The first time I read this novel – about fifty years ago – I thought that I should think that it was good, so I did – but I found it a bit of a drag. Since then I have read all the major novels of Dostoevsky, and I have read The Brothers Karamazov, The Idiot, and Demons twice. Only the first of them kept its charm for me; the other two crashed. The problem seemed to me to be too many exclamation marks, and too much hysteria, or as Eliot said of Hamlet, emotion in excess of the facts as they appear. None of these books made it into my top fifty, although War and Peace is up there with only two challengers for numero uno.
I have just had the opposite experience with Crime and Punishment. It was so much better the second time. The trick for me is to treat it like an opera, or at least a work or art, on a different plane, and just let it wash over you. If you do, it can be ravishing.
A young man, Raskolnikov, who thinks too much, develops a Napoleon complex – Tony Blair did not read this novel – and decides to kill a mean old woman to give himself a start and to bring relief to his family. ‘A single evil and a hundred good deeds….I only killed a louse, Sonya, a useless nasty, pernicious louse.’ Here is the author’s version of probably the two most murderous lines known to mankind. Having accepted his own dare, he finds that there is more to being a murderer than meets the eye. He unravels in a way that looks logically determined but which is dramatically alive.
The book has a real plot – and a thrashing Act Five that I did not see coming. (You might say it ends with a bang.) And some of the interrogation scenes, where a wily cop plays cat and mouse with the murderer, reminded me strongly of that wonderful film Une pure formalite with Depardieu and Polanski. (It too starts with a murder and focuses on the interrogation; I could never work it out, but it is a truly great movie.)
A lot of the characters and scenes are right over the top – you must treat it like an opera – but two women carry the back story (if that is the phrase) – Dunya, the straight talking sister of the hero who shrugs off a mean and uppity lawyer and whose palpable virtue drives men mad with sexual desire; and Sonya, the hooker who has God, the poor daughter of a drunk who gets a yellow card (goes on the game) to sustain her family, and whose transcendent spirituality becomes the only thing that stands between the hero and the hellish consequences of his crime. (There is more than a touch of both Fantine and Cosette in Sonya.) Theatre cannot rise any higher than these two women. And you get renewed insight into the dark side of the Russians.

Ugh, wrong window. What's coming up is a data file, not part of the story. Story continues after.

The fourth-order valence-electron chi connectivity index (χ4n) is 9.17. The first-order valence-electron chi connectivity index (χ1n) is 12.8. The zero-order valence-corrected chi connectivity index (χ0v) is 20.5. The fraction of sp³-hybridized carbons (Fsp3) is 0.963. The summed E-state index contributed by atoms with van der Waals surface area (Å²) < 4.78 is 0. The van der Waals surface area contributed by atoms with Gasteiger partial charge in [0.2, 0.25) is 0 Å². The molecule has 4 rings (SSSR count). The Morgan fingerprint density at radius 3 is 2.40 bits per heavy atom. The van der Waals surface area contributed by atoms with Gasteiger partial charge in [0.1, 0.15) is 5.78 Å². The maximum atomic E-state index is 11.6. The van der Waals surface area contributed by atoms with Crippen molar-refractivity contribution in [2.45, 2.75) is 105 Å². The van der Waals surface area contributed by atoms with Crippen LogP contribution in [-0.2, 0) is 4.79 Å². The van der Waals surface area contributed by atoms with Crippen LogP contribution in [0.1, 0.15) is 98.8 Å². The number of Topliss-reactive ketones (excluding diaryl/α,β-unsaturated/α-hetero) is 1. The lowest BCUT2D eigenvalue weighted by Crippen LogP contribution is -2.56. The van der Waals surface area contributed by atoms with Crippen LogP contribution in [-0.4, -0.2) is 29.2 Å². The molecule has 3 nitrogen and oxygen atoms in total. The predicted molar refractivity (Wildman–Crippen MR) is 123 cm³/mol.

Somerset Maugham, who knew something about writing, thought that Dostoevsky was a jerk. He said: ‘Dostoevsky was vain, envious, quarrelsome, suspicious, cringing, selfish, boastful, unreliable, inconsiderate, narrow and intolerant.’ Well, none of us is perfect, but Maugham thought it was the badness of Dostoevsky that made him ‘one of the supreme novelists of the world.’ Interesting, but I want to refer to what Maugham said about the characters of this great novelist.
They are constituted of a desire to dominate and a desire to submit themselves, of love devoid of tenderness and hate charged with malice. They are strangely lacking in the attributes of normal human beings. They only have passions. They have neither self-control or self-respect. Their evil instincts are not mitigated by education, the experience of life or that sense of decency that prevents a man from disgracing himself. That is why to common sense their activities seem wildly improbable and the motives of them madly inconsequential….They are devoid of culture. They have atrocious manners. They take a malignant pleasure in being rude to one another in order to wound and humiliate….They are an outrageous lot. But they are extraordinarily interesting. Raskolnikov, Stavrogin Ivan Karamazov are of the same breed as Emily Bronte’s Heathcliff and Melville’s Captain Ahab. They palpitate with life.
And they are like characters in an opera. The point of this most extraordinary insight in literary criticism is that we are talking about works of art in Wuthering Heights, Crime and Punishment, and Moby Dick – and masterpieces at that.
This mighty book is a cracker of a read – and I am not surprised that Hitchcock thought that it was too great a novel – or work of art – for him to chance his arm on with a film. God willing, I will read it again at least once more before I go.